*if*,*and*,*not*,*or*,*all*, and*some*. Reasoning by similarities can suggest ideas but can't prove them one way or the other. 9E/M1 - Practical reasoning, such as diagnosing or troubleshooting almost anything, may require many-step, branching logic. Because computers can keep track of complicated logic, as well as a lot of information, they are useful in a lot of problem-solving situations. 9E/M2

In the current version of Benchmarks Online, this benchmark has been deleted because the ideas in it have been incorporated into benchmark 9E/H5**. - Sometimes people invent a general rule to explain how something works by summarizing observations. But people tend to overgeneralize, imagining general rules on the basis of only a few observations. 9E/M3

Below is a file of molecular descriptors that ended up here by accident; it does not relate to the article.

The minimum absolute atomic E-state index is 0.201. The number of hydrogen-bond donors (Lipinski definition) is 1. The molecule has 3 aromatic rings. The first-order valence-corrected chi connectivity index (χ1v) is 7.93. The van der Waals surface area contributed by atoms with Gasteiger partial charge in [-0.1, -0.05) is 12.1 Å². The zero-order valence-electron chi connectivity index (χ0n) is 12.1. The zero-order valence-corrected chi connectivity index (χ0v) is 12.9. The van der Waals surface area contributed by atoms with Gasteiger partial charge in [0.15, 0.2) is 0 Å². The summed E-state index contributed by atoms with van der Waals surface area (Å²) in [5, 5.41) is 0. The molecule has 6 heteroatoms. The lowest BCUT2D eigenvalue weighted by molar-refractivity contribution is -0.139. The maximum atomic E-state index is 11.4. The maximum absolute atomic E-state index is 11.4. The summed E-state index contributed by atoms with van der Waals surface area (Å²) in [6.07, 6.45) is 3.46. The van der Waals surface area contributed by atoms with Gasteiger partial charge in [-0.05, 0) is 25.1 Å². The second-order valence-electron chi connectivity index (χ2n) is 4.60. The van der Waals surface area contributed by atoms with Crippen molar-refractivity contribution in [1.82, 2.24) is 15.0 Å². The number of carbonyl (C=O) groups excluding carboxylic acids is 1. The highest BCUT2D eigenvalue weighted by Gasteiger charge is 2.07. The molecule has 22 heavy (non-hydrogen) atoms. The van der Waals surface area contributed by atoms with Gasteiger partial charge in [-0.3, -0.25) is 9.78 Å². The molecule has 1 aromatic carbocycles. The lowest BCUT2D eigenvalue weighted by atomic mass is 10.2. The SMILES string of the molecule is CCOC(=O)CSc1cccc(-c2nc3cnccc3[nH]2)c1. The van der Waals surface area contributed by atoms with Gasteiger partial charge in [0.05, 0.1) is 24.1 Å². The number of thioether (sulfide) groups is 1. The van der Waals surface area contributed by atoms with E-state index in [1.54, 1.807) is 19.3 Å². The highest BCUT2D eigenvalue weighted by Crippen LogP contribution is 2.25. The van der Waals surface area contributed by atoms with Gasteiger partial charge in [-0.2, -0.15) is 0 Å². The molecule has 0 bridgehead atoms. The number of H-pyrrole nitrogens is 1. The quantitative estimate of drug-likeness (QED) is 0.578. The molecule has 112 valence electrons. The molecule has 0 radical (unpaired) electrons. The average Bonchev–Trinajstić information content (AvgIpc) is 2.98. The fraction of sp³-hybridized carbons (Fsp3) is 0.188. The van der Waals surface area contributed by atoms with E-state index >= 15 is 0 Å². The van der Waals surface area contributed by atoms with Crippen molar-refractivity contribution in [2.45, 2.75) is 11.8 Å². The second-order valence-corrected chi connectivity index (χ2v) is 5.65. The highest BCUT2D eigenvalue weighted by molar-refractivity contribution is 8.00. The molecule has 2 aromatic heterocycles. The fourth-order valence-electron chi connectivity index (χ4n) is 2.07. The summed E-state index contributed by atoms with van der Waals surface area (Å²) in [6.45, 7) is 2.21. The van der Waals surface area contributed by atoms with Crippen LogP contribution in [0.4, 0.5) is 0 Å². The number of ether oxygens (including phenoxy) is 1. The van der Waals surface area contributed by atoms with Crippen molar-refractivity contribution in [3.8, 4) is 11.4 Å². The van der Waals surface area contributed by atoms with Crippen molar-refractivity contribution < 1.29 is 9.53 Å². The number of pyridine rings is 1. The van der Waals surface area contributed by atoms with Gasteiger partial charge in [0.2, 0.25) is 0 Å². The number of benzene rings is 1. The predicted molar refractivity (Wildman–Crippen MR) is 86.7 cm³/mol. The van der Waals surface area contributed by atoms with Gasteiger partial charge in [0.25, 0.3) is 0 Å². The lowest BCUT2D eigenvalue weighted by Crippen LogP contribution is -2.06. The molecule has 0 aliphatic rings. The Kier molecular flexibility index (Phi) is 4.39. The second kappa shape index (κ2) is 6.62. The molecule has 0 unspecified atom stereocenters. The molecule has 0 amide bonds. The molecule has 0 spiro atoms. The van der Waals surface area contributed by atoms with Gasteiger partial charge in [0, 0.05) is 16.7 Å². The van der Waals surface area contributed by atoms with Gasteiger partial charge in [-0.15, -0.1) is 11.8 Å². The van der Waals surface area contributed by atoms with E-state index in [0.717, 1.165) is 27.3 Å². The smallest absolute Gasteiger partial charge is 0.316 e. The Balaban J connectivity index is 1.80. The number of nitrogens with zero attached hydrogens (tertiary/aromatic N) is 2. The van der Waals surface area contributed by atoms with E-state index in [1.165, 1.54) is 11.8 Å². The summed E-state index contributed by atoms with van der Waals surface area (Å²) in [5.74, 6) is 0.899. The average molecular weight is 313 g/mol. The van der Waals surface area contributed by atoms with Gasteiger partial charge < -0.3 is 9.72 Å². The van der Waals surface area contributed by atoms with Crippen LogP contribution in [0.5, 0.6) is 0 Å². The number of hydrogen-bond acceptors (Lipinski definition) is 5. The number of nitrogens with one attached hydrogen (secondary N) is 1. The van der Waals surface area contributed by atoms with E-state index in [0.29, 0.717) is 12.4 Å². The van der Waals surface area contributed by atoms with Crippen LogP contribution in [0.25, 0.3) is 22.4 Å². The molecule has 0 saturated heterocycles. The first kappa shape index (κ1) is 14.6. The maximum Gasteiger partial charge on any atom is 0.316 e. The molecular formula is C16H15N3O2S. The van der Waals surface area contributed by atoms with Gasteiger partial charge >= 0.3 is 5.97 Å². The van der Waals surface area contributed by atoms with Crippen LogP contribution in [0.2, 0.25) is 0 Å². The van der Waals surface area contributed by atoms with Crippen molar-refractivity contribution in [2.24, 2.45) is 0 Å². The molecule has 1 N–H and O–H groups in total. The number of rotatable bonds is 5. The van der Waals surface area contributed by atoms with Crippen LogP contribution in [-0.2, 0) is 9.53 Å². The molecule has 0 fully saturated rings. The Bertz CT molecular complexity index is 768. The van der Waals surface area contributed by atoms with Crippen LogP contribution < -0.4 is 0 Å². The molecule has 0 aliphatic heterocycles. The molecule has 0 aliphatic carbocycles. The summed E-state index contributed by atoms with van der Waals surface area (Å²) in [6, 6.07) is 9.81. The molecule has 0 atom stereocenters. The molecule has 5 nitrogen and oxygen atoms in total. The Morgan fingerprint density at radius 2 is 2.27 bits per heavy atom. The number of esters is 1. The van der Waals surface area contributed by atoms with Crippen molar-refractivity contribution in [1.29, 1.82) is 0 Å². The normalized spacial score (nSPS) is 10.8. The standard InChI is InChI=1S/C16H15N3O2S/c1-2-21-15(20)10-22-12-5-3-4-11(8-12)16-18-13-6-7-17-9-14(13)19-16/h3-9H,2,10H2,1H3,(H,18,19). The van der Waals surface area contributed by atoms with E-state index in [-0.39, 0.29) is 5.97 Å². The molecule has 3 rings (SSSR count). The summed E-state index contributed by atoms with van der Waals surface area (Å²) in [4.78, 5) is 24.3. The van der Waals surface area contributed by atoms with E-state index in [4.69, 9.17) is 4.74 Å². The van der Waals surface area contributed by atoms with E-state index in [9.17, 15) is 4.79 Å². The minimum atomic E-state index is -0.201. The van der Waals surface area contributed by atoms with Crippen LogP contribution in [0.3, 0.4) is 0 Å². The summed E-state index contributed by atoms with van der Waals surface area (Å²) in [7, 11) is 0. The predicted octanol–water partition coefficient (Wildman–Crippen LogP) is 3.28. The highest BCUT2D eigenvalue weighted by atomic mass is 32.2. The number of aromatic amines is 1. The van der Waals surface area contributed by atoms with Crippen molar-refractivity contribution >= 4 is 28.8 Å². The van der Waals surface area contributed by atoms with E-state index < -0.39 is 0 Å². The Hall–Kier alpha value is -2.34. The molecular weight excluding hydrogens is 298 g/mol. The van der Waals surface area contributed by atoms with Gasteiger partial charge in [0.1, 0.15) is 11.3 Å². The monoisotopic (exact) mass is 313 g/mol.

- People are using incorrect logic when they make a statement such as "If A is true, then B is true; but A isn't true, therefore B isn't true either." 9E/M4
- A single example can never prove that something is always true, but sometimes a single example can prove that something is not always true. 9E/M5
- An analogy has some likenesses to but also some differences from the real thing. 9E/M6

## Grades 9 through 12 |

Transfer of formal logic skills to real-world situations requires a great deal of practice. Claims made in print, radio, and television (including news items, editorials, letters to the editor, and advertisements) should regularly be critiqued by students for the quality of the arguments they make. Students should be able to identify the premises (whether explicit or not), logic, and evidence used, and then evaluate the claim. They should also be able to point out where something other than a sound argument is being used to convince the reader, listener, or watcher. History can provide documented cases of the uses of good and bad logic on a grand scale.